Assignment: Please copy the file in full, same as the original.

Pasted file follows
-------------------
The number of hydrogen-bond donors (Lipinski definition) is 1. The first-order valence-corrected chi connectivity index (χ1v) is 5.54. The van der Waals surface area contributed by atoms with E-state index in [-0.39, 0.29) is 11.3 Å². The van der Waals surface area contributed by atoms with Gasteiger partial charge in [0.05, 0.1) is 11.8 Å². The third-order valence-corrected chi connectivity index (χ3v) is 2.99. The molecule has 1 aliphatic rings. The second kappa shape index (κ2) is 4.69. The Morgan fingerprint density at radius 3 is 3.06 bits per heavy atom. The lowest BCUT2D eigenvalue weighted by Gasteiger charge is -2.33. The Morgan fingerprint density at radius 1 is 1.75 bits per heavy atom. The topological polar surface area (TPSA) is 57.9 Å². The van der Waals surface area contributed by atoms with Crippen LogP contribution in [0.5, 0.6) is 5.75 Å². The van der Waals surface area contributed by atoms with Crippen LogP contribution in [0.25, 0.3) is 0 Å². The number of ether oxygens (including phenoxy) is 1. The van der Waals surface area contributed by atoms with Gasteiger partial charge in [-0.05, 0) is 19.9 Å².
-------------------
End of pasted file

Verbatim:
The number of hydrogen-bond donors (Lipinski definition) is 1. The first-order valence-corrected chi connectivity index (χ1v) is 5.54. The van der Waals surface area contributed by atoms with E-state index in [-0.39, 0.29) is 11.3 Å². The van der Waals surface area contributed by atoms with Gasteiger partial charge in [0.05, 0.1) is 11.8 Å². The third-order valence-corrected chi connectivity index (χ3v) is 2.99. The molecule has 1 aliphatic rings. The second kappa shape index (κ2) is 4.69. The Morgan fingerprint density at radius 3 is 3.06 bits per heavy atom. The lowest BCUT2D eigenvalue weighted by Gasteiger charge is -2.33. The Morgan fingerprint density at radius 1 is 1.75 bits per heavy atom. The topological polar surface area (TPSA) is 57.9 Å². The van der Waals surface area contributed by atoms with Crippen LogP contribution in [0.5, 0.6) is 5.75 Å². The van der Waals surface area contributed by atoms with Crippen LogP contribution in [0.25, 0.3) is 0 Å². The number of ether oxygens (including phenoxy) is 1. The van der Waals surface area contributed by atoms with Gasteiger partial charge in [-0.05, 0) is 19.9 Å².